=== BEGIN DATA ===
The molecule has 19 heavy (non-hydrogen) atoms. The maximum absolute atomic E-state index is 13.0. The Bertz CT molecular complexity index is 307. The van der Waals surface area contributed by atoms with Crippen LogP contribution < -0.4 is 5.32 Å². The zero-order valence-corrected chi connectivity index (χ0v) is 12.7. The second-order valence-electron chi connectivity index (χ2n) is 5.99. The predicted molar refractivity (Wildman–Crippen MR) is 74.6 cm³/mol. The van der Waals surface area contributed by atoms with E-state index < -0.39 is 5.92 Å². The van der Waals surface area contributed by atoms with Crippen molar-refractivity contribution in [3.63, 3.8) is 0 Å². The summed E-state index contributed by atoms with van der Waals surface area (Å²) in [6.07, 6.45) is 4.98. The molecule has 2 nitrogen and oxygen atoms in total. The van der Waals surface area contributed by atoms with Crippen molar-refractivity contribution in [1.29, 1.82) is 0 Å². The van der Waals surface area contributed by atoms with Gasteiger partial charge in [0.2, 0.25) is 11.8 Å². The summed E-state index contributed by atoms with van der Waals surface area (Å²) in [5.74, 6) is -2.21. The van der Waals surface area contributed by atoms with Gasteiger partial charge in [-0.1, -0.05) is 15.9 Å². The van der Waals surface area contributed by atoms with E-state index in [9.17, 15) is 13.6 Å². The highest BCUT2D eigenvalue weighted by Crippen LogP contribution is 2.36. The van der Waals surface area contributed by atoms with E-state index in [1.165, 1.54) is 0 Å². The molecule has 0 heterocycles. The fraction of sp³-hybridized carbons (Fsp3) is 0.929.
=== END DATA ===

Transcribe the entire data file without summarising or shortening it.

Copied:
The molecule has 19 heavy (non-hydrogen) atoms. The maximum absolute atomic E-state index is 13.0. The Bertz CT molecular complexity index is 307. The van der Waals surface area contributed by atoms with Crippen LogP contribution < -0.4 is 5.32 Å². The zero-order valence-corrected chi connectivity index (χ0v) is 12.7. The second-order valence-electron chi connectivity index (χ2n) is 5.99. The predicted molar refractivity (Wildman–Crippen MR) is 74.6 cm³/mol. The van der Waals surface area contributed by atoms with E-state index < -0.39 is 5.92 Å². The van der Waals surface area contributed by atoms with Crippen molar-refractivity contribution in [3.63, 3.8) is 0 Å². The summed E-state index contributed by atoms with van der Waals surface area (Å²) in [6.07, 6.45) is 4.98. The molecule has 2 nitrogen and oxygen atoms in total. The van der Waals surface area contributed by atoms with Crippen molar-refractivity contribution in [1.29, 1.82) is 0 Å². The van der Waals surface area contributed by atoms with Gasteiger partial charge in [0.2, 0.25) is 11.8 Å². The summed E-state index contributed by atoms with van der Waals surface area (Å²) in [5.74, 6) is -2.21. The van der Waals surface area contributed by atoms with Gasteiger partial charge in [-0.1, -0.05) is 15.9 Å². The van der Waals surface area contributed by atoms with E-state index in [9.17, 15) is 13.6 Å². The highest BCUT2D eigenvalue weighted by Crippen LogP contribution is 2.36. The van der Waals surface area contributed by atoms with E-state index in [1.165, 1.54) is 0 Å². The molecule has 0 heterocycles. The fraction of sp³-hybridized carbons (Fsp3) is 0.929.